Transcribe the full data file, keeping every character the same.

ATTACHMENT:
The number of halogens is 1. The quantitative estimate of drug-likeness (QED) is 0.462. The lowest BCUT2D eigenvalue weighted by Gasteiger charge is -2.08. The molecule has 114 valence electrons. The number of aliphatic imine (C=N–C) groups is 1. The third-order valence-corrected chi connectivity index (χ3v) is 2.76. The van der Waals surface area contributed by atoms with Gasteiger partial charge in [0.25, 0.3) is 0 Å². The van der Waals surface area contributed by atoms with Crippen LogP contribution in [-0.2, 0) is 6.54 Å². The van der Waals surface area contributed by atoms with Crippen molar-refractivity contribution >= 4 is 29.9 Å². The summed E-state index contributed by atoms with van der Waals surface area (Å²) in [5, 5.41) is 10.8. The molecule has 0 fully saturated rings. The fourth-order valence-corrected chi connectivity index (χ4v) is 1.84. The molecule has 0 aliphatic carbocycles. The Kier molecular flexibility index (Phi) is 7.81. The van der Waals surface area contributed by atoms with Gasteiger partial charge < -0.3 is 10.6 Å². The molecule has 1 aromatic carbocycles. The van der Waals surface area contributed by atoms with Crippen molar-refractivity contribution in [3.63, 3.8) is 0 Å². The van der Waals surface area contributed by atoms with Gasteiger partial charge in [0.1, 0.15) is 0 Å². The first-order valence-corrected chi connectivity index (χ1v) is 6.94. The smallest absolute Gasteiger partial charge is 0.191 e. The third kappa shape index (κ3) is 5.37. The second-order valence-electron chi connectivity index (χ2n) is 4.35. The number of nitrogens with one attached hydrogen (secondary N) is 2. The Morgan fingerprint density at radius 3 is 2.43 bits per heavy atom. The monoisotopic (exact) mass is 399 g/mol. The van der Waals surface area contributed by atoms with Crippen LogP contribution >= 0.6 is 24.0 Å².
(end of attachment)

The number of halogens is 1. The quantitative estimate of drug-likeness (QED) is 0.462. The lowest BCUT2D eigenvalue weighted by Gasteiger charge is -2.08. The molecule has 114 valence electrons. The number of aliphatic imine (C=N–C) groups is 1. The third-order valence-corrected chi connectivity index (χ3v) is 2.76. The van der Waals surface area contributed by atoms with Gasteiger partial charge in [0.25, 0.3) is 0 Å². The van der Waals surface area contributed by atoms with Crippen LogP contribution in [-0.2, 0) is 6.54 Å². The van der Waals surface area contributed by atoms with Crippen molar-refractivity contribution >= 4 is 29.9 Å². The summed E-state index contributed by atoms with van der Waals surface area (Å²) in [5, 5.41) is 10.8. The molecule has 0 fully saturated rings. The fourth-order valence-corrected chi connectivity index (χ4v) is 1.84. The molecule has 0 aliphatic carbocycles. The Kier molecular flexibility index (Phi) is 7.81. The van der Waals surface area contributed by atoms with Gasteiger partial charge < -0.3 is 10.6 Å². The molecule has 1 aromatic carbocycles. The van der Waals surface area contributed by atoms with Crippen molar-refractivity contribution in [3.63, 3.8) is 0 Å². The van der Waals surface area contributed by atoms with Gasteiger partial charge in [0.1, 0.15) is 0 Å². The first-order valence-corrected chi connectivity index (χ1v) is 6.94. The smallest absolute Gasteiger partial charge is 0.191 e. The third kappa shape index (κ3) is 5.37. The second-order valence-electron chi connectivity index (χ2n) is 4.35. The number of nitrogens with one attached hydrogen (secondary N) is 2. The Morgan fingerprint density at radius 3 is 2.43 bits per heavy atom. The monoisotopic (exact) mass is 399 g/mol. The van der Waals surface area contributed by atoms with Crippen LogP contribution >= 0.6 is 24.0 Å².